12 2014
EBOLA Virus Disease

Ebola virus disease, once confined to isolated rural areas in Africa, has now begun to show up in urban areas and is spreading across national frontiers mostly on account of air travel .The virus is the cause of a viral hemorrhagic fever disease. It can be transmitted between humans through blood or other body fluids & has no known antidote.

Signs and symptoms

EVD is a severe acute viral illness often characterized by the sudden onset of fever, intense weakness, muscle pain, headache and sore throat. This is followed by vomiting, diarrhea, rash, impaired kidney and liver function, and in some cases, both internal and external bleeding. Symptoms may appear anywhere from 2 to 21 days after exposure to Ebola virus though 8-10 days is most common.

How is Ebola transmitted?

Ebola is transmitted through direct contact with the blood or bodily fluids of an infected symptomatic person or through exposure to objects (such as needles) that have been contaminated with infected secretions. However, no evidence has been found that the virus can spread through airborne transmission or through acts such as sneezing and coughing.

Key facts

• Ebola virus disease (EVD), formerly known as Ebola hemorrhagic fever, is a severe, often fatal illness in humans.

• There are five types of Ebola virus. Four of them cause the disease in humans.

• EVD outbreaks have a case fatality rate of up to 90%.

• EVD outbreaks occur primarily in remote villages in Central and West Africa, near tropical rainforests.

• The virus is transmitted to people from wild animals and spreads in the human population through human-to-human transmission.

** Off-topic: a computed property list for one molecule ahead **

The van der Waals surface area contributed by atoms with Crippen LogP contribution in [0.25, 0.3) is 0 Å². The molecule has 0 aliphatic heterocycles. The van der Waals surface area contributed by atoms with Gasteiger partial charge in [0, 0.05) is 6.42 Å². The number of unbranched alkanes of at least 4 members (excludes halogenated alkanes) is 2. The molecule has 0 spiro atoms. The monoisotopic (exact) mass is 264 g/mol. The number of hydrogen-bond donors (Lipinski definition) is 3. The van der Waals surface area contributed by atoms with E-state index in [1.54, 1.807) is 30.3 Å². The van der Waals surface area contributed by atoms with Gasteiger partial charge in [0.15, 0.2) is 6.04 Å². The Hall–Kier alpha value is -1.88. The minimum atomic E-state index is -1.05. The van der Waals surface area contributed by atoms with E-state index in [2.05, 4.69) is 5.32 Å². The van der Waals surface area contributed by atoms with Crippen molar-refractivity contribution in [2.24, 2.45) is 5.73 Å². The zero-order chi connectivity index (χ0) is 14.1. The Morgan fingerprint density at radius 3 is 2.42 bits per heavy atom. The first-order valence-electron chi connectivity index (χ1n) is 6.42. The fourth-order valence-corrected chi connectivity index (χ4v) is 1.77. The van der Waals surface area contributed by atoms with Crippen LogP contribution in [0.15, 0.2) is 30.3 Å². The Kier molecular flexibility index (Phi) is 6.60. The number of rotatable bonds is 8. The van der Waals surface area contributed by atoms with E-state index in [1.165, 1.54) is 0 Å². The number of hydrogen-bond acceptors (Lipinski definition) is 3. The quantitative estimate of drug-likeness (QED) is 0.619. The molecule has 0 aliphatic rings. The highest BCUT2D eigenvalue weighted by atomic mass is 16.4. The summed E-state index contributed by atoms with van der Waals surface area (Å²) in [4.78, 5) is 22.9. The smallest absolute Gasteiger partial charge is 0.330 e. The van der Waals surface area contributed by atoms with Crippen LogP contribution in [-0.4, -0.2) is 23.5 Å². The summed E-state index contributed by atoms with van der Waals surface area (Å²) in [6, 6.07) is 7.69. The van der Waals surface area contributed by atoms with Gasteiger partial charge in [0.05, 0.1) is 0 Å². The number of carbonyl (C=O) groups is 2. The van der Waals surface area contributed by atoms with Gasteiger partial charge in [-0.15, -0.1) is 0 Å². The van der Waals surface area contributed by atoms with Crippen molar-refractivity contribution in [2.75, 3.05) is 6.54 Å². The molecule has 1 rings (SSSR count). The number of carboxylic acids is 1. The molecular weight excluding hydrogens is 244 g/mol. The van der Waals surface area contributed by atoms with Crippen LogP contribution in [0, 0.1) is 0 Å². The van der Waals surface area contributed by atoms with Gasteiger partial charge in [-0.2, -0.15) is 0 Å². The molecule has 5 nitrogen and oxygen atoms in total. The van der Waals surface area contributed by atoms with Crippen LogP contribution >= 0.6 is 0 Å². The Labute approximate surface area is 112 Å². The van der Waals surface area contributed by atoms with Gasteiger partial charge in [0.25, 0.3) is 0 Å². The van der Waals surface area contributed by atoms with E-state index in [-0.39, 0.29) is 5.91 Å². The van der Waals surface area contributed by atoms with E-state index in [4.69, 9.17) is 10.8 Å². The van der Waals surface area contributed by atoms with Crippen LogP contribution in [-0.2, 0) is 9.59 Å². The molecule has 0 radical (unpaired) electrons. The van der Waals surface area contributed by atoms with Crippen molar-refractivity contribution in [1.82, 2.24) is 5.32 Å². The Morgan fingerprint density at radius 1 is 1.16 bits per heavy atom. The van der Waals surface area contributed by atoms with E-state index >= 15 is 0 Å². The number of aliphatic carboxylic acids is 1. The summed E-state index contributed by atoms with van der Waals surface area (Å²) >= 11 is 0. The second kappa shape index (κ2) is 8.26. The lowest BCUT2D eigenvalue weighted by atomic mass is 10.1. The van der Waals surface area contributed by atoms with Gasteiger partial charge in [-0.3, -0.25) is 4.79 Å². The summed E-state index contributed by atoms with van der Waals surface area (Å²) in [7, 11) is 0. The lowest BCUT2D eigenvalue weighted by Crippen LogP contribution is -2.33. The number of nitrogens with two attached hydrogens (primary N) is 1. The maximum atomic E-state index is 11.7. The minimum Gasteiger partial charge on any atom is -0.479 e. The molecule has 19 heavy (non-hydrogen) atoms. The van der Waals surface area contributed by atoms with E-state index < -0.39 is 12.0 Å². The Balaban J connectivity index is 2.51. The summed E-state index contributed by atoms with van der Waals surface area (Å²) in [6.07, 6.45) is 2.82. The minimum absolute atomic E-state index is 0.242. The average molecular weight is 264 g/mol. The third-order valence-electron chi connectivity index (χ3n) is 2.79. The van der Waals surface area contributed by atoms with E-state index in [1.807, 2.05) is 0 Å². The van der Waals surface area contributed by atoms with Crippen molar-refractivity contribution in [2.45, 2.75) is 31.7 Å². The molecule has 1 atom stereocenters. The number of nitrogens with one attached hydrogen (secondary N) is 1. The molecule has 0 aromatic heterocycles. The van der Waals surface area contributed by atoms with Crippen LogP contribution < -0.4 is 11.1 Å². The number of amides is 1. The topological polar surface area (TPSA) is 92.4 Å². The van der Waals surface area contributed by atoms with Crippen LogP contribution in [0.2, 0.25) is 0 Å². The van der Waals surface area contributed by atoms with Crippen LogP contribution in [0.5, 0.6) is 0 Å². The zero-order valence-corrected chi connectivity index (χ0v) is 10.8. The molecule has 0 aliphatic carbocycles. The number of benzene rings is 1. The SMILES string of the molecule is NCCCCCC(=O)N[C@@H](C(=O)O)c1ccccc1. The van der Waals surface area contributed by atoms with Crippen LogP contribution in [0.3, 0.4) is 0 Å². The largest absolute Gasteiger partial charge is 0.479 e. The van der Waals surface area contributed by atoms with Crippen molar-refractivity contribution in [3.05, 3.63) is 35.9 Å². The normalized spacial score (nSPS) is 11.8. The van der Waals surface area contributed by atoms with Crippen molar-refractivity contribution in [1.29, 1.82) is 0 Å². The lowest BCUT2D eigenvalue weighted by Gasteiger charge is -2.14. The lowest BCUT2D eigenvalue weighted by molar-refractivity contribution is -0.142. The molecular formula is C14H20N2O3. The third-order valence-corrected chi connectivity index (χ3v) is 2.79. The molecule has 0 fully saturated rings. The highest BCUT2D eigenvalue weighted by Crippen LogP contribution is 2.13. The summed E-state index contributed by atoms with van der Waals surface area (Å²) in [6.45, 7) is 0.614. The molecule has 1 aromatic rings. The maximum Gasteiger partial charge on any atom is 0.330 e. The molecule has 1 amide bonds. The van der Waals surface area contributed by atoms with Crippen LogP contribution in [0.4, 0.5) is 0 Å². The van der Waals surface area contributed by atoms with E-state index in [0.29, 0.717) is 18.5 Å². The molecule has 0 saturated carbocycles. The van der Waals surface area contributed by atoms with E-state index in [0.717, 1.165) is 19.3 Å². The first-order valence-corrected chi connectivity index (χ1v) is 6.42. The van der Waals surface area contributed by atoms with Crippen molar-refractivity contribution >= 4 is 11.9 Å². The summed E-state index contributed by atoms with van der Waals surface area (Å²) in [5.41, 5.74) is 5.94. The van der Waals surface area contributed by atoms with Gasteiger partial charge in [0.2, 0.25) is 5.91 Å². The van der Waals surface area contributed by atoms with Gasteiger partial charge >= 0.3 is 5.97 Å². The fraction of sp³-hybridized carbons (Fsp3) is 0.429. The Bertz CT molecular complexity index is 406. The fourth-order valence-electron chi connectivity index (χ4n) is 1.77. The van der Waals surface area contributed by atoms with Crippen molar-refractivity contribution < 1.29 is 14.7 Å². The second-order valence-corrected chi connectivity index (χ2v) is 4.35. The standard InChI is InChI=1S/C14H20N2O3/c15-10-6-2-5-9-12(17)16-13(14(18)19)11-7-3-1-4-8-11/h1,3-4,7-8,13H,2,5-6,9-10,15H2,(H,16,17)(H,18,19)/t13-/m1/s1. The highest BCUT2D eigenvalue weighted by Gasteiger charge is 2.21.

• Fruit bats of the Pteropodidae family are considered to be the natural host of the Ebola virus.

• Severely ill patients require intensive supportive care. No licensed specific treatment or vaccine is available for use in people or animals.

How Can You Prevent Ebola?

There’s no vaccine to prevent Ebola. The best way to avoid catching the disease is by not traveling to areas where the virus is found. Health care workers can prevent infection by wearing masks, gloves, and goggles whenever they come into contact with people who may have Ebola.

• Avoid areas of known outbreaks. Before traveling, find out about current epidemics by checking the Centers for Disease Control and Prevention website.

• Wash your hands frequently. As with other infectious diseases, one of the most important preventive measures is frequent hand-washing. Use soap and water, or use alcohol-based hand rubs containing at least 60 percent alcohol when soap and water aren't available.

• Avoid bush meat. In developing countries, avoid buying or eating the wild animals, including nonhuman primates, sold in local markets.

• Avoid contact with infected people. In particular, caregivers should avoid contact with the person's body fluids and tissues, including blood, and saliva. People with Ebola are most contagious in the later stages of the disease.

• Follow infection-control procedures. If you're a health care worker, wear protective clothing, such as gloves, masks, gowns and eye shields. Keep infected people isolated from others. Dispose of needles and sterilize other instruments.

• Don't handle remains. The bodies of people who have died of Ebola disease are still contagious. Specially organized and trained teams should bury the remains, using appropriate safety equipment.

WHO has declared the current Ebola virus disease (EVD) outbreak as the "most complex outbreak leading to public health emergency", calling for global health alert in all countries. Improved public health and sanitation could help India tackle not only distant threats such as Ebola but everyday killers such as malaria, diarrhea and typhoid.

Fit, happy & healthy citizens are the key to nation’s prosperity. Let us make small changes to reward ourselves with a disease free, prosperous nation.